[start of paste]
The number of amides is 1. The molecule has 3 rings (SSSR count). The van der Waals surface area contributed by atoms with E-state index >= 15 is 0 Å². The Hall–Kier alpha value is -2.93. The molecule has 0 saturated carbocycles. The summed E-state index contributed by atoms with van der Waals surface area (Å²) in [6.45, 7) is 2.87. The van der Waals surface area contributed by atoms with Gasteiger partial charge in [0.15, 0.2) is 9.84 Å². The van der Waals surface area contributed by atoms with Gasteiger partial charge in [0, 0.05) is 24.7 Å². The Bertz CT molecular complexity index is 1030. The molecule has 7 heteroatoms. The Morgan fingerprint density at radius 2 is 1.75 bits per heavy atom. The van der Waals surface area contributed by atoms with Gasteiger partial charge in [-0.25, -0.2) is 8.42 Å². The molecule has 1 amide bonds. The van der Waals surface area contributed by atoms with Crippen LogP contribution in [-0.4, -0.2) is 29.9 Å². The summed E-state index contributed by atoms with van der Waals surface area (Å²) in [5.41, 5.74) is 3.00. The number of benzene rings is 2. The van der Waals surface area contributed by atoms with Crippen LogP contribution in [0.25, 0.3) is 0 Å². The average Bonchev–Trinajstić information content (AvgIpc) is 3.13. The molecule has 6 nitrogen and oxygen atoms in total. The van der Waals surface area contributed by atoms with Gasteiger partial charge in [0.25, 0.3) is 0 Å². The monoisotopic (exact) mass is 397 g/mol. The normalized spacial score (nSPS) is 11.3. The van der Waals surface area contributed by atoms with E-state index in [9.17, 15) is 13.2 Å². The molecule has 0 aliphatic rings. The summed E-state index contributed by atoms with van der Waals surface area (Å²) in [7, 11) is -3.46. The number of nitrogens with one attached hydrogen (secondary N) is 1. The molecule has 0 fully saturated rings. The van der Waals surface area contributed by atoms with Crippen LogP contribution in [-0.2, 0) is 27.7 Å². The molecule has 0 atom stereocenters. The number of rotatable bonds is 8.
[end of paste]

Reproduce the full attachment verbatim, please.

The number of amides is 1. The molecule has 3 rings (SSSR count). The van der Waals surface area contributed by atoms with E-state index >= 15 is 0 Å². The Hall–Kier alpha value is -2.93. The molecule has 0 saturated carbocycles. The summed E-state index contributed by atoms with van der Waals surface area (Å²) in [6.45, 7) is 2.87. The van der Waals surface area contributed by atoms with Gasteiger partial charge in [0.15, 0.2) is 9.84 Å². The van der Waals surface area contributed by atoms with Gasteiger partial charge in [0, 0.05) is 24.7 Å². The Bertz CT molecular complexity index is 1030. The molecule has 7 heteroatoms. The Morgan fingerprint density at radius 2 is 1.75 bits per heavy atom. The van der Waals surface area contributed by atoms with Gasteiger partial charge in [-0.25, -0.2) is 8.42 Å². The molecule has 1 amide bonds. The van der Waals surface area contributed by atoms with Crippen LogP contribution in [-0.4, -0.2) is 29.9 Å². The summed E-state index contributed by atoms with van der Waals surface area (Å²) in [5.41, 5.74) is 3.00. The number of benzene rings is 2. The van der Waals surface area contributed by atoms with Crippen LogP contribution in [0.25, 0.3) is 0 Å². The average Bonchev–Trinajstić information content (AvgIpc) is 3.13. The molecule has 6 nitrogen and oxygen atoms in total. The van der Waals surface area contributed by atoms with Gasteiger partial charge in [0.25, 0.3) is 0 Å². The monoisotopic (exact) mass is 397 g/mol. The normalized spacial score (nSPS) is 11.3. The van der Waals surface area contributed by atoms with E-state index in [9.17, 15) is 13.2 Å². The molecule has 0 aliphatic rings. The summed E-state index contributed by atoms with van der Waals surface area (Å²) in [7, 11) is -3.46. The number of nitrogens with one attached hydrogen (secondary N) is 1. The molecule has 0 fully saturated rings. The van der Waals surface area contributed by atoms with Crippen LogP contribution in [-0.2, 0) is 27.7 Å². The molecule has 0 atom stereocenters. The number of rotatable bonds is 8.